Harry Guy Bartholomew was born in London on 17 October 1884, and, after leaving school at the age of fourteen, served an apprenticeship as an engraver on Alfred Harmsworth’s Illustrated Mail. In 1904 he was transferred to the newly-founded Daily Mirror, which was failing and undergoing a transformation to an illustrated paper. “Bart” became assistant to Hannen Swaffer, the art editor.
Bart was an accomplished artist, and provided a number of Daily Mirror cartoons, acting as stand-in for W.K. Haselden. In 1913, when Swaffer left the Daily Mirror, Bart became both art editor and a director of the paper, which now had the largest circulation of any daily paper in Fleet Street.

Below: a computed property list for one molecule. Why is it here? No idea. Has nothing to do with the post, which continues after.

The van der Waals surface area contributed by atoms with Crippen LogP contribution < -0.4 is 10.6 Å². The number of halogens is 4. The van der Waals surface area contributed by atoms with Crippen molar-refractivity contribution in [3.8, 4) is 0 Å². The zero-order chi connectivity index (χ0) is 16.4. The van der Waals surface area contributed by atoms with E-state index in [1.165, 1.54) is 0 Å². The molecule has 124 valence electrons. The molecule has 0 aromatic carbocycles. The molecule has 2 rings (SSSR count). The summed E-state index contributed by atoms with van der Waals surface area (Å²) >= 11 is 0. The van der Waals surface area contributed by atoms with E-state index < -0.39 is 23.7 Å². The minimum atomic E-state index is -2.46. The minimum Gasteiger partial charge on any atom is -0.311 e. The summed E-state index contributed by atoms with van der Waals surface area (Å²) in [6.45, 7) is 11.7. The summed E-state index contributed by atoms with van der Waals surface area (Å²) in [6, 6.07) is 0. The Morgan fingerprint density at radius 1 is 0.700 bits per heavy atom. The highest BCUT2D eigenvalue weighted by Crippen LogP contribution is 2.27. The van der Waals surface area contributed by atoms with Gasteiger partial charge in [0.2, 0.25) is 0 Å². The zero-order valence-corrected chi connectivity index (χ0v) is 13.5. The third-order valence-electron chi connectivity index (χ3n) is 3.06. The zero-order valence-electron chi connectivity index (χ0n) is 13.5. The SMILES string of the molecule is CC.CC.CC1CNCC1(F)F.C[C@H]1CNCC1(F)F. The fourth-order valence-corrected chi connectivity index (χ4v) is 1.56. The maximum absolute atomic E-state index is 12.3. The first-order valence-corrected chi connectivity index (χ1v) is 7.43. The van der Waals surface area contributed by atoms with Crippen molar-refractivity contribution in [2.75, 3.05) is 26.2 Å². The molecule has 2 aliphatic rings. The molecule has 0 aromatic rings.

Bart became editorial director of the Daily Mirror in 1933, when its circulation was again falling, and successfully transformed the paper into an American-style tabloid. In 1939 Bart appointed Philip Zec as the Daily Mirror cartoonist, and, as Zec recalled, would sometimes sit in his office and watch him draw, "and tell me how he used to like drawing."
Bart died in Camberley on 4 May 1962.
- Adrian Smith, "(Harry) Guy Bartholomew, (1884–1962)", Dictionary of National Biography, 2004.
- CSCC archive, transcript of interview with Philip Zec by Keith Mackenzie, 8 June 1978.
5 uncatalogued originals [HC0015 - 0019]
1 catalogued original WH2093
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